Release Date: April 25, 2018
BUFFALO, N.Y. – The University at Buffalo will host a public discussion with hundreds of members of the Western New York community on the ethics surrounding research consent, privacy and the ownership of DNA.
Prior to the discussion, guests will view a screening of “The Immortal Life of Henrietta Lacks,” a 2017 film that details how Lacks’ cancer cells were taken without her permission in 1951.
Her cells, which divide indefinitely, have led to hundreds of medical discoveries, including the development of the polio vaccine. But the research also revealed major issues surrounding the ethics of research consent.
These issues, along with the state of genetic research, including studies being conducted in Buffalo, will be discussed. Two of the panelists include a volunteer research participant and a UB professor who studied under one of the scientists involved with Lacks.
When: Today, April 26, from 5:30-8:30 p.m.
Where: Jacobs School of Medicine and Biomedical Sciences at UB at 955 Main St., Buffalo.
The film will begin at 6 p.m. and the discussion at 7:30 p.m. Media are invited to attend. On-site contact is Marcene Robinson, email@example.com or 716-207-5814.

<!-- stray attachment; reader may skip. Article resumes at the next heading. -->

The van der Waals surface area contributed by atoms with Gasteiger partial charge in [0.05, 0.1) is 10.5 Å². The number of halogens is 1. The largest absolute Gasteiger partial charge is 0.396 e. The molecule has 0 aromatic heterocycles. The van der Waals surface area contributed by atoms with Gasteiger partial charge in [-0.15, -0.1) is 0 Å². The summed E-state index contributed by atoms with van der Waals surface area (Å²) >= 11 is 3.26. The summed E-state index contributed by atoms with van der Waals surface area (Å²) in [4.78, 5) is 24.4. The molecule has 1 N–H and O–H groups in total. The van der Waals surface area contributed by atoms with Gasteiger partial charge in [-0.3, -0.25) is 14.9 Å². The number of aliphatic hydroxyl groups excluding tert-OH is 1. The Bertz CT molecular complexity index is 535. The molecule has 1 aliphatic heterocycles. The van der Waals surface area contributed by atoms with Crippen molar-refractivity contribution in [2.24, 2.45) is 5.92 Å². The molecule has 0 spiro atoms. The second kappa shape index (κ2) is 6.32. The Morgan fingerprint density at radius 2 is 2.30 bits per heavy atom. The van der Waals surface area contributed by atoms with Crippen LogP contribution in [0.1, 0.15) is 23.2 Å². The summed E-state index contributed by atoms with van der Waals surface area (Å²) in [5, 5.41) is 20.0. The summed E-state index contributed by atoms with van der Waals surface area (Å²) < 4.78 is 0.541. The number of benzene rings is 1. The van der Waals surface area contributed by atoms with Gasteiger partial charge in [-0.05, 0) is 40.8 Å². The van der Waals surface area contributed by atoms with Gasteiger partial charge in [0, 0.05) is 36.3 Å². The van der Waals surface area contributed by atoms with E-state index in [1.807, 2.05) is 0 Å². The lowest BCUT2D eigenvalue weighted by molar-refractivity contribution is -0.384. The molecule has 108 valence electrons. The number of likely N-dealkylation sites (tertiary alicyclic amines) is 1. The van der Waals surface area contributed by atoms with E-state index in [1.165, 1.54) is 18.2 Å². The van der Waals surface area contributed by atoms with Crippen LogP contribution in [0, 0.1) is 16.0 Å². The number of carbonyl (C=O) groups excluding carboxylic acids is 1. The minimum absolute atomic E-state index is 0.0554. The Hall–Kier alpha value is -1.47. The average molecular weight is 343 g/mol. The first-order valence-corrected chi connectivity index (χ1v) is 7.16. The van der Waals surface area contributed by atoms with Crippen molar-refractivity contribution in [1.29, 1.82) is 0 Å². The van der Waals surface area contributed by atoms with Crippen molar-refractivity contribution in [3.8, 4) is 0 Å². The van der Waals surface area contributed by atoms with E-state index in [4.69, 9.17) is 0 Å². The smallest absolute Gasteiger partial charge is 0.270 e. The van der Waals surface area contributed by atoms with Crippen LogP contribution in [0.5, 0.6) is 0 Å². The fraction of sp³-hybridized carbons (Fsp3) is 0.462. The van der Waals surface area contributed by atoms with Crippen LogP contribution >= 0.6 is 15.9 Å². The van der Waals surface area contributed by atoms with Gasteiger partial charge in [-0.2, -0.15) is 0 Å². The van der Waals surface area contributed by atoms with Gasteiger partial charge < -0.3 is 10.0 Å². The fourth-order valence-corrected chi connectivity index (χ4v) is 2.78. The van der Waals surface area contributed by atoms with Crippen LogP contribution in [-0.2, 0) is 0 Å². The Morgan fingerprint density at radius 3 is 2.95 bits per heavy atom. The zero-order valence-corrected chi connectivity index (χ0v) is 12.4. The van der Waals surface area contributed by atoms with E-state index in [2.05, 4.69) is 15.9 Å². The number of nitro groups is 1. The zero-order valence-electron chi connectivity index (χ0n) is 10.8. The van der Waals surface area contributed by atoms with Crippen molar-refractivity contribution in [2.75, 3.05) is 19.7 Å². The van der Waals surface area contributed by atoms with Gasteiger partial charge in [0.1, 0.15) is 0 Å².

Why: “There is a certain amount of distrust surrounding clinical studies within the community, and those fears are grounded in real, historical facts that we, as researchers, cannot ignore. This event provides the perfect platform for airing those concerns,” said Laurene Tumiel-Berhalter, PhD, director of community translational research in the UB Clinical and Translational Science Institute (CTSI).
The event is held in honor of the National Institutes of Health’s 15th National DNA Day, a celebration of the anniversary of the completion of the Human Genome Project, the world’s largest collaborative research effort, which successfully identified and mapped all of the genes in human DNA.